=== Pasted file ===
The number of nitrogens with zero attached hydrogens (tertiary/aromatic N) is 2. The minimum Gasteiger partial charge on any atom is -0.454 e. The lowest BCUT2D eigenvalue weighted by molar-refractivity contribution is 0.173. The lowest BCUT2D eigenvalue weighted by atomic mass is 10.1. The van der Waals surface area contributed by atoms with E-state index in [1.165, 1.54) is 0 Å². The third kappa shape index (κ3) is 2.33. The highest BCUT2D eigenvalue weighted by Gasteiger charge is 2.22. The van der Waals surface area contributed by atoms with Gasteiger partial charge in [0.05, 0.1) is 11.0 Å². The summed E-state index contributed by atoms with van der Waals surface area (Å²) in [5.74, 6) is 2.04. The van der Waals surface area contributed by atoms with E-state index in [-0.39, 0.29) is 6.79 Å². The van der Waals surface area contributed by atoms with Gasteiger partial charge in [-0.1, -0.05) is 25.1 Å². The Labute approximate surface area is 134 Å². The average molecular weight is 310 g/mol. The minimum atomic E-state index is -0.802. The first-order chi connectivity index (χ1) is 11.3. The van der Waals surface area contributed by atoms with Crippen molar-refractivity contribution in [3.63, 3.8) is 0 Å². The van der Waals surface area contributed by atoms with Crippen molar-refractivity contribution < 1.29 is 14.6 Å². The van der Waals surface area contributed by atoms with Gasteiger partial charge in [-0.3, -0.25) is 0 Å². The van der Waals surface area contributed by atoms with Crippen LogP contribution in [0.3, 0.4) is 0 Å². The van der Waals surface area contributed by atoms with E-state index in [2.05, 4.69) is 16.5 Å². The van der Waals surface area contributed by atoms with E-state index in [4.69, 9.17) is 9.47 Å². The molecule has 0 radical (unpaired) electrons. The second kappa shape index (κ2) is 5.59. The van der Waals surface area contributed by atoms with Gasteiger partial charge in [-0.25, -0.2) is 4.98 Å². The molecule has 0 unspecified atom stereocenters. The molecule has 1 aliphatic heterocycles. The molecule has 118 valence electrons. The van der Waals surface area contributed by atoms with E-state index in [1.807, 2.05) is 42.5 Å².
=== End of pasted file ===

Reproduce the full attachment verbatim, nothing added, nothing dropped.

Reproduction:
The number of nitrogens with zero attached hydrogens (tertiary/aromatic N) is 2. The minimum Gasteiger partial charge on any atom is -0.454 e. The lowest BCUT2D eigenvalue weighted by molar-refractivity contribution is 0.173. The lowest BCUT2D eigenvalue weighted by atomic mass is 10.1. The van der Waals surface area contributed by atoms with E-state index in [1.165, 1.54) is 0 Å². The third kappa shape index (κ3) is 2.33. The highest BCUT2D eigenvalue weighted by Gasteiger charge is 2.22. The van der Waals surface area contributed by atoms with Gasteiger partial charge in [0.05, 0.1) is 11.0 Å². The summed E-state index contributed by atoms with van der Waals surface area (Å²) in [5.74, 6) is 2.04. The van der Waals surface area contributed by atoms with E-state index in [-0.39, 0.29) is 6.79 Å². The van der Waals surface area contributed by atoms with Gasteiger partial charge in [-0.1, -0.05) is 25.1 Å². The Labute approximate surface area is 134 Å². The average molecular weight is 310 g/mol. The minimum atomic E-state index is -0.802. The first-order chi connectivity index (χ1) is 11.3. The van der Waals surface area contributed by atoms with Crippen molar-refractivity contribution in [3.63, 3.8) is 0 Å². The van der Waals surface area contributed by atoms with Crippen molar-refractivity contribution < 1.29 is 14.6 Å². The van der Waals surface area contributed by atoms with Gasteiger partial charge in [-0.3, -0.25) is 0 Å². The van der Waals surface area contributed by atoms with Crippen LogP contribution in [0.3, 0.4) is 0 Å². The van der Waals surface area contributed by atoms with E-state index in [2.05, 4.69) is 16.5 Å². The van der Waals surface area contributed by atoms with E-state index in [4.69, 9.17) is 9.47 Å². The molecule has 0 radical (unpaired) electrons. The second kappa shape index (κ2) is 5.59. The van der Waals surface area contributed by atoms with Gasteiger partial charge in [-0.25, -0.2) is 4.98 Å². The molecule has 0 unspecified atom stereocenters. The molecule has 1 aliphatic heterocycles. The molecule has 118 valence electrons. The van der Waals surface area contributed by atoms with E-state index in [1.807, 2.05) is 42.5 Å².